I’ve come across a lot of scams over the years, and exposed a number of them on this site. Which is why I’m sceptical of anything that sounds too good to be true.
Today, I’m looking at sites that claim you can earn money reading the news…
Sounds a bit odd, doesn’t it? Yep. But I did my homework to be sure. I never like to judge something at first glance, so I did some digging to get the truth.
Unfortunately, I found that none of these sites are legitimate. Rather, they are scams that trick people into thinking they’re earning money, when the reality is, they never get paid.
I also found some hidden dangers among these scam sites that you should know about…
The Truth About ‘Paid News’ Websites
I spent quite a bit of time researching these sites to see whether or not there are any legit ones. The conclusion I came to is that no- there are no legitimate sites that pay you real money to read the news.
I can’t say that was unexpected. I mean, it sounds far fetched to begin with. But I always like to be sure either way.
Anyways, there are tons of these sites floating around, and most share a common set of red flags. I’ll walk you through these now to show you what I mean…
The Long Running Bait and Switch Con
One of the most common traits among scam sites, is how they close one site down and open a new (near identical) version shortly after.
I found this ‘bait and switch’ tactic in use among all the ‘paid to read news’ sites I found. They seem to last for 6-12 months before shutting down and starting again under a new name.
Below are some of the sites I found to show you what I mean…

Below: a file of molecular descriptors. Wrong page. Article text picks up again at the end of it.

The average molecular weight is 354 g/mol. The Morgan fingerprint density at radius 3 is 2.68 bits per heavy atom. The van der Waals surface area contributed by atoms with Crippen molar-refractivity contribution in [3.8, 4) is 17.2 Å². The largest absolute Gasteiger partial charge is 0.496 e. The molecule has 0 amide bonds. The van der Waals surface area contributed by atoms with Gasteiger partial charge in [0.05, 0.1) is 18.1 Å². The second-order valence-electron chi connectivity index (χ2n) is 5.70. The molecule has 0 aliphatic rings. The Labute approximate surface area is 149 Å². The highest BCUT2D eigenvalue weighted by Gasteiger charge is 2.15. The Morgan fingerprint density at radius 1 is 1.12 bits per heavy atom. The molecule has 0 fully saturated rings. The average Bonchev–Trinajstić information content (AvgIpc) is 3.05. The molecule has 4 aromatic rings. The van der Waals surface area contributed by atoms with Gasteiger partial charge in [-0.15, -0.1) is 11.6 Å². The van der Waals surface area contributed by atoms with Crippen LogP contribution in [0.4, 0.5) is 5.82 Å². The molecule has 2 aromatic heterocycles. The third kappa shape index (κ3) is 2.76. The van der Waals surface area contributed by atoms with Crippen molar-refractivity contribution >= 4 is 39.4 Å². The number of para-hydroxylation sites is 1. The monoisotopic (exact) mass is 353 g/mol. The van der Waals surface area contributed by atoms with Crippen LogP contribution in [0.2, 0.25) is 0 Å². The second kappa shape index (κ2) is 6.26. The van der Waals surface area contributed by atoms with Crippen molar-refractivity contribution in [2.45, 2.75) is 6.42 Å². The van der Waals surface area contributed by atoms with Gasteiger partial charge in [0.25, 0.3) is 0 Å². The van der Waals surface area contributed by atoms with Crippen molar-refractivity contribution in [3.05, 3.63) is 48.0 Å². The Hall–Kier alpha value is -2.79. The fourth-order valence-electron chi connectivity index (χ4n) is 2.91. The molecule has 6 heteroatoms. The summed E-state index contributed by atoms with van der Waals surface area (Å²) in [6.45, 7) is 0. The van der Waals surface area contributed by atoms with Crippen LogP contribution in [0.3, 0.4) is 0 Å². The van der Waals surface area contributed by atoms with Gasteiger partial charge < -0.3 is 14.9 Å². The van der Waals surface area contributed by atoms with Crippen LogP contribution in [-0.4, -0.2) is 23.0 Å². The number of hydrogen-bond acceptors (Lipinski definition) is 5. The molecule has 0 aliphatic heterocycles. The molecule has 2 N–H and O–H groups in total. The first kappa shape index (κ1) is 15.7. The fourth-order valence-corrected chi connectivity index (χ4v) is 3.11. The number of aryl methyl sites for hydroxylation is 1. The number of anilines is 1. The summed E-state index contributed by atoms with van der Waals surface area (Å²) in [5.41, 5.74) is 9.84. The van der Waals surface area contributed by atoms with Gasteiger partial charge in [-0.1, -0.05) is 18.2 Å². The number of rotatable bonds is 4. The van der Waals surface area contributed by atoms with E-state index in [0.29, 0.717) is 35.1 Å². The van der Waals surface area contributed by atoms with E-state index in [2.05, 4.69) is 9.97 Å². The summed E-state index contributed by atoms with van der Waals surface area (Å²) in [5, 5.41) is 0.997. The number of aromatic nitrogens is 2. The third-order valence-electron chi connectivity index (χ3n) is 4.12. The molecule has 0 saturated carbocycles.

- circumnews.com (defunct)
- did-news.com (defunct)
- news-range.com (defunct)
As you can see, there are three main ‘paid to read news’ sites, and each has one or more identical versions. All of them are quite similar in one way or another though, when you study them closely.
Some of these sites are still running, and some are now defunct. To verify what I am saying for a defunct site, head over to the Web Archive and put the URL in there. It will show up.
There are likely many, many more versions of these scam sites going around. But these are just some of the main ones I found to show you what I mean.
The point is that legitimate sites do not need to be running so many versions and coming and going like this. This is something scammers do to keep a scam running.
The ‘Article Reading Process’ Is Super Sketchy
I decided to test these sites to see if what happens when you read an article.
Here’s how the process works in a nutshell…
- Sign up to the site
- Click to ‘read the news article’ (yet you don’t have to read it or visit the news site)
- Complete a math quiz to “prove” you read the article
- Make money
Here’s how the above process looks in action…
As you can see- you do NOT even have to read the news, or visit the news site, to make money. Pretty sure that confirms how ridiculous these sites truly are.
None of the others sites I looked into were any better either.
The Income Claims Are Outrageous
Every one of the sites I found, claim you can large sums of money simply by reading the news. The ‘per article’ amount varies, but most of these sites claim you can make around $4-$5 per article you read and cap the number of articles you can read each day.
For example… “news-open.com” claims you can make $5-$9 and they cap the number of articles you can read each day to 35. Going off these numbers, you’d be making between $175 to $315 per day, or $5 to $9k per month (ish).
Yet another site (newshot17.com) claims you can make over $10k per month…
Either way- this is absolutely ridiculous.
Anyone telling you that you will make 5 figures per month by simply reading news, is flat out telling lies! Especially when you consider that you do not even need to prove you read it.
The Referral Programs Simply Don’t Add Up
On top of the money they say you can make reading the news, many of these sites also have a referral program in place.
The way it works is simple- get people to sign up to the same site through your unique referral link. When someone signs up for free, you get paid. From what I’ve seen, the commissions are around $160 per referral.
As someone who earns a living from affiliate marketing, I can safely say that their referral program is fake.